Since so many people have expressed curiosity about Brazilian breakfast customs, instead of answering their questions individually it seemed fitting to write a post about breakfast in Brazil. I am also sharing with you my favorite Brazilian breakfast dish: Tapioca Crepes with Cheese or Tapioca com Queijo.
I will start out by saying that breakfast is served only once per day, usually between 6 and 8 am. Practically speaking, in Brazil there is no such thing as brunch. Most of the time Brazilians eat breakfast at home, or sometimes have a light breakfast at the padaria (bakery) on the weekends. Since the majority of restaurants there serve only lunch and/or dinner, up until recently there was no such thing as going out for breakfast. But what if we are traveling within Brazil, what do we do about breakfast then? No problem! Hotels normally serve a plentiful breakfast, which is included within the hotel fee. I can guarantee that neither you nor I will go hungry down there. 🙂
Brazilian breakfasts also tend to be on the lighter side, since lunch is our main meal. So, if you are staying at someone’s house in Brazil, generally do not expect to see pancakes, waffles, cooked meats such as bacon and sausage, hash browns, or omelettes on your plate… oftentimes, not even a variety of cereals.
In general, traditional Brazilian breakfast includes a small loaf of french bread or toast, butter, eggs, fruit (usually papaya), a cup of coffee with or without milk, a glass of juice (orange juice being the most customary), and sometimes hot cocoa or fruit smoothies (avocado, banana, guava, or papaya)…. There may also be oatmeal (papa de aveia), yogurt, jams, and sliced or spreadable cheeses, including requeijão — a mildly salty, silky-textured, spreadable cheese sold in glass jars and eaten on bread. Further, you may encounter cold cuts (deli ham, smoked turkey, or salami) and coffee cakes such as orange, plain carrot cake without topping, or cornmeal cake (bolo de fubá). Cereal is not quite as popular, but some Brazilians do like granola.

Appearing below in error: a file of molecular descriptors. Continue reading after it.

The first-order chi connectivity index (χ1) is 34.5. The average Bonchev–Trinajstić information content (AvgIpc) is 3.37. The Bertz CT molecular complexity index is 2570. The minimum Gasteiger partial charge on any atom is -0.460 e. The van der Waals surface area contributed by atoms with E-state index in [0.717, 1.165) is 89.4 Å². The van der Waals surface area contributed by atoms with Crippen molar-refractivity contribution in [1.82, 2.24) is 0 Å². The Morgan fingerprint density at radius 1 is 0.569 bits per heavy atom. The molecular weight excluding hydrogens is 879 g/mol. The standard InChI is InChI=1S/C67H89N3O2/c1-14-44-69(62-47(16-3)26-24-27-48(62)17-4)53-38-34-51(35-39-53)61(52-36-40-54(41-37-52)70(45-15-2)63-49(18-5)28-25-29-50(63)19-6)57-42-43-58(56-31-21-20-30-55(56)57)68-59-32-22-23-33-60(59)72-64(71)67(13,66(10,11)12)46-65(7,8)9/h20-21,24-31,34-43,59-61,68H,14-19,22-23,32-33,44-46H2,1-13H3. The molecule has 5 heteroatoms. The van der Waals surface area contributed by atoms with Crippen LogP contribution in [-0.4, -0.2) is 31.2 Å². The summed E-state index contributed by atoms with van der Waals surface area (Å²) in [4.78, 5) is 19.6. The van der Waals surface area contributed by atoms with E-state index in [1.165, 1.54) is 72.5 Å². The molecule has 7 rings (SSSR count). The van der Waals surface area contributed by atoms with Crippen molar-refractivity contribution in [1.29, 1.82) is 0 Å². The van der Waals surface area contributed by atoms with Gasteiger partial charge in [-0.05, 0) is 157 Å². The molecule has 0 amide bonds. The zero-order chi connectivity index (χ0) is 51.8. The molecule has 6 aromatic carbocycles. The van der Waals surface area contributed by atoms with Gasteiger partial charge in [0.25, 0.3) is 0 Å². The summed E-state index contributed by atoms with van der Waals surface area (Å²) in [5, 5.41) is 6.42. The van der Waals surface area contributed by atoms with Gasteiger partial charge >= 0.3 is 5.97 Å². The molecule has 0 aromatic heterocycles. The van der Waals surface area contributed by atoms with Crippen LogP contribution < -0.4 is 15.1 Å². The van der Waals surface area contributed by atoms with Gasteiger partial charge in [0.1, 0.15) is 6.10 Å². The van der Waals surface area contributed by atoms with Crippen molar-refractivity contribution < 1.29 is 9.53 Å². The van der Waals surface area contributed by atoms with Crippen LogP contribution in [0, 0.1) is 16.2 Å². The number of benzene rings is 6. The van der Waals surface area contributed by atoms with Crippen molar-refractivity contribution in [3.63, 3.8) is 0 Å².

In hotels, depending on how many stars they have, the options can be endless. Many items typical of an American breakfast are available there, and/or several regional dishes. The wide selection of fruit available at the breakfast stations of high end hotels is designed to impress any tourist, and definitely has to be experienced.
In padarias (bakeries), the most popular items are café pingado (a cup of coffee with a touch of milk) and pão na chapa (half loaves of French bread toasted with butter on a hot griddle). You may also find misto quente (grilled ham-and-cheese-sandwich).
But that is not all! Since Brazil is such a large country and has many different regional cuisines, depending on the region or even the state, the breakfast menu may include some local delicacies such as corn couscous (cuscuz de milho), boiled cassava or inhame (true yam), Brazilian cheese rolls (pão de queijo), milk curd (coalhada), mate tea (chá mate), chipas (a cousin of pão de queijo), cookies, German coffee cakes (cuca de maçã and others), and tapioca crepes with butter or filled with cheese (tapioca nordestina).
I am from Pernambuco state in the Northeastern region, where tapioca is a must for breakfast and also for afternoon snack. But remember, please don’t conjure up an image of tapioca pudding. 🙂 Our tapioca or tapioca nordestina is a tapioca crepe that is usually served at breakfast time either with butter or filled with cheese, or with a variety of savory or sweet fillings at afternoon snack time. It is gluten-free and made from sour starch or polvilho azedo, a byproduct of cassava. Tapioca itself comes from our indigenous heritage.
Since tapioca de queijo (tapioca crepes filled with cheese) is my favorite breakfast item, I will leave you today with its recipe. Tchau and bom apetite!